His next recommendation was to be a part of a well-known yoga festival in Colorado. That idea seemed promising to me. He suggested that we should be the primary sponsor. The price to be the lead sponsor took the rest of my savings, but I had hope. We spent countless hours creating product and marketing material for the festival. We rented a house for a total of 5 of us who had to pretty much put our lives on hold for this event. It was a disaster, to say the least. We sat in our tent in the middle of a park for days with little to no foot traffic or festival-goers.
We didn't even set up our tent on the final day. We just packed my car with the unsold clothing, the tables, racks, and marketing materials. We all felt completely distraught and done with it all. I remember getting back from the trip and leaving the clothes from the festival in the tubs for a long time. I didn't even want to look at them because it just reminded me of failure.
Akasha Sun floated in space after that. I had the product from the festival listed on Etsy, but aside from that, I was done. I thought it was the end of Akasha Sun. It felt a lot like going through a separation or a divorce. It wasn't until 2019 that I felt like giving it one last shot. I changed the clothing style completely. I planned on offering only a handful of styles and they were muted and basic. I deleted "yoga" from my brand and focused more on baby clothing and loungewear. When I launched the new collection it felt like I threw a big party but no one showed up. I felt completely disconnected from my brand, and my customers no longer felt connected to it either.
I was about ready to put the business to bed for sure this time. I was now going for my Masters in Public Health and went full throttle into creating a health business. When the pandemic hit, I had several people ask if I could make masks since there was such a need for them at the time. I figured it wouldn't hurt to make a few tie-dye masks. I got my sewing machine out and started creating. I felt like I was breathing life back into the company and at the same time, my mom started tie-dyeing new things in her studio. I decided to dedicated 2020 to Akasha Sun. I turned my front living room into a photo studio, I made a new website, I rebranded, and I came back to social media. I even introduced ice dye kits because a lot of people were stuck at home and wanted fun projects to do with their families.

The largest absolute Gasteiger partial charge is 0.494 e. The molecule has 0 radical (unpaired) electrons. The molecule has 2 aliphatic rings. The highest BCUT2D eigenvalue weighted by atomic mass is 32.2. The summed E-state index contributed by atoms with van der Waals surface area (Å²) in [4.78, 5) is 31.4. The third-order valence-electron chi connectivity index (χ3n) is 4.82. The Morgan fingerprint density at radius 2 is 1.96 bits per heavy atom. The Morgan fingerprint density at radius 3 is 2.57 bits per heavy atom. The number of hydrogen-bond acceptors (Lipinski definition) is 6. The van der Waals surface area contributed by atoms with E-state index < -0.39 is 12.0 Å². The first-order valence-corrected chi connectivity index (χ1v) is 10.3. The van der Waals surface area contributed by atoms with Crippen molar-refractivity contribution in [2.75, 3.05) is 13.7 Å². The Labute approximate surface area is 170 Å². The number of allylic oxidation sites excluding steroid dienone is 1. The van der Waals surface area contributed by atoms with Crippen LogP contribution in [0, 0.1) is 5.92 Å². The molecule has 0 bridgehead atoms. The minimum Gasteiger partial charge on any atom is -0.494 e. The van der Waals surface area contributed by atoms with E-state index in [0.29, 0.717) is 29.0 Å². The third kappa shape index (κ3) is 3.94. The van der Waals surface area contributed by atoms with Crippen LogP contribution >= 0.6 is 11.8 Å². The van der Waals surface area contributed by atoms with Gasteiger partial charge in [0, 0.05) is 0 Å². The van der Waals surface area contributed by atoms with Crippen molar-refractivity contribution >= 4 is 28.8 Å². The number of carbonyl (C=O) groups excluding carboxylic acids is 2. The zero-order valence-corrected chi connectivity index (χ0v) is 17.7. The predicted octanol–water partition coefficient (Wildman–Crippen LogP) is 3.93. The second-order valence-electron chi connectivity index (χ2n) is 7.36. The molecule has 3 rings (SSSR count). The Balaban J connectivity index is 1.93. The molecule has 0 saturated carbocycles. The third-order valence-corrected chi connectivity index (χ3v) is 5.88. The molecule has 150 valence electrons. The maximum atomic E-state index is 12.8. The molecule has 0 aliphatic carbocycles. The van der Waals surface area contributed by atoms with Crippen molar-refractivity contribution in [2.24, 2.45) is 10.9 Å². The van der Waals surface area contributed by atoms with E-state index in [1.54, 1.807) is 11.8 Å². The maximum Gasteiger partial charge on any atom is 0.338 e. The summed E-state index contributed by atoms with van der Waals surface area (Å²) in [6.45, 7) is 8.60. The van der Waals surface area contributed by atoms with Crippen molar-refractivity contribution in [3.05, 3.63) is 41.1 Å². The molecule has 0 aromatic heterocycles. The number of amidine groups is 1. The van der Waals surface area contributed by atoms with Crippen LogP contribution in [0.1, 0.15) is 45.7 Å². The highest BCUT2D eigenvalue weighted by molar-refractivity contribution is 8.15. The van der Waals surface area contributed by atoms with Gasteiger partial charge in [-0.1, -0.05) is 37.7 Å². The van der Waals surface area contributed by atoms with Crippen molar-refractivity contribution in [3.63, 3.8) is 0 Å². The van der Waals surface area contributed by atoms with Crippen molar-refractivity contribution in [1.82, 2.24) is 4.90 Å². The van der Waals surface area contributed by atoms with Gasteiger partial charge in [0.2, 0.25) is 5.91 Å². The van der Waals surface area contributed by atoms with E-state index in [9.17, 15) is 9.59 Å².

Here we are in 2021, and a lot has changed in a year. I wish I could say that we are successful now and we've hit our stride, but we are still a work in progress. I had to face a lot of things these past few months. Akasha Sun has come a long way from where it was, but it's still not where I have always envisioned it being. I want to be even more hands-on, I want to have the best plant-based organic fabric, and I want to bring all of you along on this journey with a lot more behind the scenes.
Flat out, it costs a lot of money to run a business, and especially to create a well-made ethical product. We want to do things right, even if it means it costs more. Things will look a little different around here soon, but it will be for the best. We want each step of our process to be intentional and environmentally-conscious. We aren't making disposable clothing here, we are creating clothing that means something. Otherwise, why are we doing this? We are excited to take you with us.
Thank you for coming along on this journey.